Opinion: Is the supply chain reaching Brexit Breaking Point?

With the EU transition period set to cease on 31 December, attention has fallen onto the role of British ports in the supply chain.

Those in the construction industry have been feeling the pinch of coronavirus related supply issues through 2020, so with January looming, will the supply chain collapse as merchants run dangerously low on stock? Kevin Wellman, CEO of the Chartered Institute of Plumbing and Heating Engineering (CIPHE) give his view:

The Guardian newspaper recently reported that since September, the port of Felixstowe has seen demand rise by 30%, due to ‘businesses rushing to replenish stock after the end of lockdowns and building stockpiles before the end of the Brexit transition period.’ The knock-on effect at Britain’s largest container port has been congestion and delays, but it is no isolated problem.

The reality is that at ports across the land, raw materials such as wood and steel are being held up, as are finished products manufactured overseas. Adding to the problem is the issue of ships making a “cut and run” partially unloading their cargo or missing out their UK stops entirely, opting for ports with capacity on the continent instead.

The logistical nightmare doesn’t just stop there as the price of shipping has also risen sharply, meaning that suppliers are paying over the odds to get their products into the country. With further uncertainty over the new tariffs and rules due to kick in from January 1st 2021, the pressure to get stock through the ports is mounting.

I fear that Brexit will impact on the UK for quite some time. While we applaud the work manufacturers are doing to support the entire supply chain, it’s clear that the knock on effects of delays are severe. It is the installers and their customers who will lose out if products and materials cannot get to site on time.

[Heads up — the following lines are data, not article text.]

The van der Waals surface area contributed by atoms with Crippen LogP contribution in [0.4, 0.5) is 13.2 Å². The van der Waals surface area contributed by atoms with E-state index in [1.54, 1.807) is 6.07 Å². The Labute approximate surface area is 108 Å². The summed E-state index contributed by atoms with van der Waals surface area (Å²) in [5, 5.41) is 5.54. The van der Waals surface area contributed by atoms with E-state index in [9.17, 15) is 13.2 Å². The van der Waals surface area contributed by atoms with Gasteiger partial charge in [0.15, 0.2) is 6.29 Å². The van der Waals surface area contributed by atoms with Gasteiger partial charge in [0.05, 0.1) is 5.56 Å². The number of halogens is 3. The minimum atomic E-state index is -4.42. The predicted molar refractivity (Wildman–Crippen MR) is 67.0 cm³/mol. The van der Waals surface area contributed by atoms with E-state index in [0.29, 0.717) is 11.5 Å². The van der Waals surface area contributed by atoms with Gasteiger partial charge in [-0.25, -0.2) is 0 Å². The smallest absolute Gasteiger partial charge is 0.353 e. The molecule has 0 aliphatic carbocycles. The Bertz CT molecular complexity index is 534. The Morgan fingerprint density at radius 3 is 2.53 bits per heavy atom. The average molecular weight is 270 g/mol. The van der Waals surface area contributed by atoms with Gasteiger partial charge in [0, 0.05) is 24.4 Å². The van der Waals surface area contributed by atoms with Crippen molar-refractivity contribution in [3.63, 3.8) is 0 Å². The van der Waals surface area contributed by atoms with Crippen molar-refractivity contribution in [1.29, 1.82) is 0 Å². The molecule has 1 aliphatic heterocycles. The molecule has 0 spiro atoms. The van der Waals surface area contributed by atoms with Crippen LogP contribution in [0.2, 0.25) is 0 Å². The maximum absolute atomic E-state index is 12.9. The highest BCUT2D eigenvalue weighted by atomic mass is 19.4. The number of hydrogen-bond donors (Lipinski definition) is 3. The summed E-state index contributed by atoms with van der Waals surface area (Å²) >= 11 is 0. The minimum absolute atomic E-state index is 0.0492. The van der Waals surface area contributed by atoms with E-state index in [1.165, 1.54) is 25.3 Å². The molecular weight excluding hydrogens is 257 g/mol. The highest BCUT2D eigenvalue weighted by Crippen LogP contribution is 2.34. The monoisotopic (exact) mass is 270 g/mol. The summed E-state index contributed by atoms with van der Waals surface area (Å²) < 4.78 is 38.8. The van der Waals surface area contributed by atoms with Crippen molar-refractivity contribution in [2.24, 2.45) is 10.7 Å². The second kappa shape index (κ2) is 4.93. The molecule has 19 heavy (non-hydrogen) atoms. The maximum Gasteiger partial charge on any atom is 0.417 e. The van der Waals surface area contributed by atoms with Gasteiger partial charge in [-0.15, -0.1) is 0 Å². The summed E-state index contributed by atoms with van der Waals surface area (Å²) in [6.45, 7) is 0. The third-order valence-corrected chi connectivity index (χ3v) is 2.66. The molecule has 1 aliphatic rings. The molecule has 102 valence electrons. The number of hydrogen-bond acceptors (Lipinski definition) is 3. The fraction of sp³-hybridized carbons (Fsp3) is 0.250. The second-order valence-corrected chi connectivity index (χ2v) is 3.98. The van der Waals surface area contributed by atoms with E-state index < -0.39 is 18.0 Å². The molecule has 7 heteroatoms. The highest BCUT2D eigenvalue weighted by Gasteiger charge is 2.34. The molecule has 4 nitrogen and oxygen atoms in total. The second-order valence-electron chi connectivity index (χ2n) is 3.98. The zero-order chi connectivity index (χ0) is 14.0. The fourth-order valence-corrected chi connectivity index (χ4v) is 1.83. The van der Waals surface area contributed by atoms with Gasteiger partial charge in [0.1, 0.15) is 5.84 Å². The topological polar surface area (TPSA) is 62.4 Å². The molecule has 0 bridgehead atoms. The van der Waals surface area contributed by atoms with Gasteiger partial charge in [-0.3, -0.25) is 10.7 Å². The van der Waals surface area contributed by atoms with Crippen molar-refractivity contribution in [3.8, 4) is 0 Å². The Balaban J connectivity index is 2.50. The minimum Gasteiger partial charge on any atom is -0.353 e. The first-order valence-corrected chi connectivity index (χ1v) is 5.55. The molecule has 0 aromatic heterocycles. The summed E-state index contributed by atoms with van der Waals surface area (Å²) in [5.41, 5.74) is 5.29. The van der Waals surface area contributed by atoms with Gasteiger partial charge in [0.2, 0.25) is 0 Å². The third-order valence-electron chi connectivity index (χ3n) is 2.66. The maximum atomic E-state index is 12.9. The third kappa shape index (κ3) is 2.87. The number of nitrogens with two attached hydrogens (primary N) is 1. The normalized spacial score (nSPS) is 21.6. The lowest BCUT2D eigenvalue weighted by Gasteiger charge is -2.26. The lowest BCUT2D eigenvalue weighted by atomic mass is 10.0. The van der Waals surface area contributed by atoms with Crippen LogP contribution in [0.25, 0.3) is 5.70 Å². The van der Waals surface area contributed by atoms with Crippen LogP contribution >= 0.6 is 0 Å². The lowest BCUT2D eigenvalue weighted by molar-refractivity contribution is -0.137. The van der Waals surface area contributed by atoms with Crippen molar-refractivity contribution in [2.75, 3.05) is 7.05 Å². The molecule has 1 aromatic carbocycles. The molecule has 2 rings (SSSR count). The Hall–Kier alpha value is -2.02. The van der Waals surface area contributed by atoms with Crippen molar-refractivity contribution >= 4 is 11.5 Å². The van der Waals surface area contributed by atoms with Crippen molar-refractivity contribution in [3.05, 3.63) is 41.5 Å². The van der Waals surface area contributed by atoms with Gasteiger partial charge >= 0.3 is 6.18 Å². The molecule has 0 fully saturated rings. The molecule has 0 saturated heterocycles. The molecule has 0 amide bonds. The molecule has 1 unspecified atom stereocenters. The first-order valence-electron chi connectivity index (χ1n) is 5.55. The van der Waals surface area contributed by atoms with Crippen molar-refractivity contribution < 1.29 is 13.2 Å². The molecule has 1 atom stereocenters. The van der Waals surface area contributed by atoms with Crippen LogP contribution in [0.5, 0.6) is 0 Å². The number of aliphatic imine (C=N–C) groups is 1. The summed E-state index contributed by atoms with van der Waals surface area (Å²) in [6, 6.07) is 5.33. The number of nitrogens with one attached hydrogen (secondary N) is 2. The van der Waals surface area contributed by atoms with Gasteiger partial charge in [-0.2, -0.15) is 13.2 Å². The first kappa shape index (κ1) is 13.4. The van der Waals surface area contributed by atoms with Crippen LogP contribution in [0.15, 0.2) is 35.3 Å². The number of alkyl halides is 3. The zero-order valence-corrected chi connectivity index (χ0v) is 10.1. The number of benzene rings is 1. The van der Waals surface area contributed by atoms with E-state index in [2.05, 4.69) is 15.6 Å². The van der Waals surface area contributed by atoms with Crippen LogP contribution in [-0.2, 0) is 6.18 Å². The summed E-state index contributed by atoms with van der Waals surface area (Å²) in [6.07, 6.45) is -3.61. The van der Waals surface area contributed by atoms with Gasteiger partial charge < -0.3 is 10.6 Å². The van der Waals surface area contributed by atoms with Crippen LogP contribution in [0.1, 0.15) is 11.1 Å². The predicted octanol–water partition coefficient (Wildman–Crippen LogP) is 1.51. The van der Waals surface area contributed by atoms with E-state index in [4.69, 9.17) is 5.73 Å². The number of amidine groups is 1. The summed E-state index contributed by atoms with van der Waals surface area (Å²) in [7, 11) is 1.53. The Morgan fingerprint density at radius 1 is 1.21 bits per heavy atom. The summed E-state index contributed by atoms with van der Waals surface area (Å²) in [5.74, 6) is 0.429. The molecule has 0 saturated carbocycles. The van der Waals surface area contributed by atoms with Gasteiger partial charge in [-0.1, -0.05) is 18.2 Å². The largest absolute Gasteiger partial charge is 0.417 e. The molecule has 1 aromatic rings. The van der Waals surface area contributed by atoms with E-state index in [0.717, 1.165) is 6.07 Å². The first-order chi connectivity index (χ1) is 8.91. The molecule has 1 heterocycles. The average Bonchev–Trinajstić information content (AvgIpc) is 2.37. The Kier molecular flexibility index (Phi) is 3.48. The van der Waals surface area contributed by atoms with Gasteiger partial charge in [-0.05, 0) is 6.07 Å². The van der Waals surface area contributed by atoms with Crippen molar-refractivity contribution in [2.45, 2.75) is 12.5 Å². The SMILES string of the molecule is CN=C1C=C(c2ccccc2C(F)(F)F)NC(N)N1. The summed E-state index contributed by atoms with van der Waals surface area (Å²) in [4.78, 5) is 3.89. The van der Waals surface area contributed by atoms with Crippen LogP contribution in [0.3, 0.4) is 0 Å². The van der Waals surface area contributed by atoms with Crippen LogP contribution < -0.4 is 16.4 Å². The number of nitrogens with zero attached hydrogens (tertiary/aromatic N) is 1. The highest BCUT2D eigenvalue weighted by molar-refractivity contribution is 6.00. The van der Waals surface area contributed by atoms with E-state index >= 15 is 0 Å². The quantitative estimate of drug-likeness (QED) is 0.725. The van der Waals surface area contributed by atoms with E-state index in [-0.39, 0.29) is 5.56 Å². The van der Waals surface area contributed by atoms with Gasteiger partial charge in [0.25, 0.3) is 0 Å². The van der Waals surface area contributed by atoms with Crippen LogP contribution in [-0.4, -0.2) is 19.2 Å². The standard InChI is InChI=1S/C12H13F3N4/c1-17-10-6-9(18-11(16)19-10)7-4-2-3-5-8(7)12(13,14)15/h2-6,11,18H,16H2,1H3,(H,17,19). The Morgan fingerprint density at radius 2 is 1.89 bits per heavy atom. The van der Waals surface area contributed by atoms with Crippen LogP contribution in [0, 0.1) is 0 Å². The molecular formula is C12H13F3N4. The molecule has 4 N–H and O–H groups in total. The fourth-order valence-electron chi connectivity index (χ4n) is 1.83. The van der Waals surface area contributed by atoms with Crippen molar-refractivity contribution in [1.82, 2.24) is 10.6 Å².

Many engineers have slipped through the net of Government financial support during the pandemic. They will be facing the added frustration and financial pressure of jobs cancelled due to a lack of supplies and price hikes in line with the costs of shipping. With online marketplaces still not legally responsible for stopping dangerous products from being sold, the CIPHE is concerned the current situation will leave the floodgates open for counterfeit goods.

We urge all engineers to be cautious if sourcing products and materials from unknown alternative providers. Non-compliant goods may not have been manufactured to recognised bona fide standards and are likely to be low quality. There is no doubt the black market in plumbing and heating parts has the potential to grow in the current climate, putting lives at risk and exposing installers to potential legal repercussions.

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